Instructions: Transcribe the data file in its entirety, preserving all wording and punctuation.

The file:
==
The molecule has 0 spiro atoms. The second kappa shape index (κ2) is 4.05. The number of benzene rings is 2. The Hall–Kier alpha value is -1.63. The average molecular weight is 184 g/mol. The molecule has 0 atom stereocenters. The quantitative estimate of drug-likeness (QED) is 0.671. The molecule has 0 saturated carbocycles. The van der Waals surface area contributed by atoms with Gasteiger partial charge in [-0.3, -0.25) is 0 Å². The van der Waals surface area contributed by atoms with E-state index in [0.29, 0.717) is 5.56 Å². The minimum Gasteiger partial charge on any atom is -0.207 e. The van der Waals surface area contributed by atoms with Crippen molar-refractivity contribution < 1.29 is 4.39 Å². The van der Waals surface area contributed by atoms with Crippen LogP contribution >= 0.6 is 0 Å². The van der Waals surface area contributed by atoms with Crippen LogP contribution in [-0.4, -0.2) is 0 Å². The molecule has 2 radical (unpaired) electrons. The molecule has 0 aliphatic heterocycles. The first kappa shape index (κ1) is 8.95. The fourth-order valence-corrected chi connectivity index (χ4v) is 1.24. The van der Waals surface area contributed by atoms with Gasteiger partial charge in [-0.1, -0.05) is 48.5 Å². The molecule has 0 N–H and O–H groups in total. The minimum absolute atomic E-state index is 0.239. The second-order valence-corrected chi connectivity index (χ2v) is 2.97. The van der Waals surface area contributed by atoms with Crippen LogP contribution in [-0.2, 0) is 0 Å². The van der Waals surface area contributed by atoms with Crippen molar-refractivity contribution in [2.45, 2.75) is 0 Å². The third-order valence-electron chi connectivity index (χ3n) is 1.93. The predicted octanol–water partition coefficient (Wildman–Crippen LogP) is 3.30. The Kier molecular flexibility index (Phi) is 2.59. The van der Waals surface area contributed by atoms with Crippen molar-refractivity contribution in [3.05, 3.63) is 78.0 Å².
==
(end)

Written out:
The molecule has 0 spiro atoms. The second kappa shape index (κ2) is 4.05. The number of benzene rings is 2. The Hall–Kier alpha value is -1.63. The average molecular weight is 184 g/mol. The molecule has 0 atom stereocenters. The quantitative estimate of drug-likeness (QED) is 0.671. The molecule has 0 saturated carbocycles. The van der Waals surface area contributed by atoms with Gasteiger partial charge in [-0.3, -0.25) is 0 Å². The van der Waals surface area contributed by atoms with E-state index in [0.29, 0.717) is 5.56 Å². The minimum Gasteiger partial charge on any atom is -0.207 e. The van der Waals surface area contributed by atoms with Crippen molar-refractivity contribution < 1.29 is 4.39 Å². The van der Waals surface area contributed by atoms with Crippen LogP contribution >= 0.6 is 0 Å². The van der Waals surface area contributed by atoms with Crippen LogP contribution in [-0.4, -0.2) is 0 Å². The molecule has 2 radical (unpaired) electrons. The molecule has 0 aliphatic heterocycles. The first kappa shape index (κ1) is 8.95. The fourth-order valence-corrected chi connectivity index (χ4v) is 1.24. The van der Waals surface area contributed by atoms with Gasteiger partial charge in [-0.1, -0.05) is 48.5 Å². The molecule has 0 N–H and O–H groups in total. The minimum absolute atomic E-state index is 0.239. The second-order valence-corrected chi connectivity index (χ2v) is 2.97. The van der Waals surface area contributed by atoms with Crippen LogP contribution in [-0.2, 0) is 0 Å². The van der Waals surface area contributed by atoms with Crippen molar-refractivity contribution in [2.45, 2.75) is 0 Å². The third-order valence-electron chi connectivity index (χ3n) is 1.93. The predicted octanol–water partition coefficient (Wildman–Crippen LogP) is 3.30. The Kier molecular flexibility index (Phi) is 2.59. The van der Waals surface area contributed by atoms with Crippen molar-refractivity contribution in [3.05, 3.63) is 78.0 Å².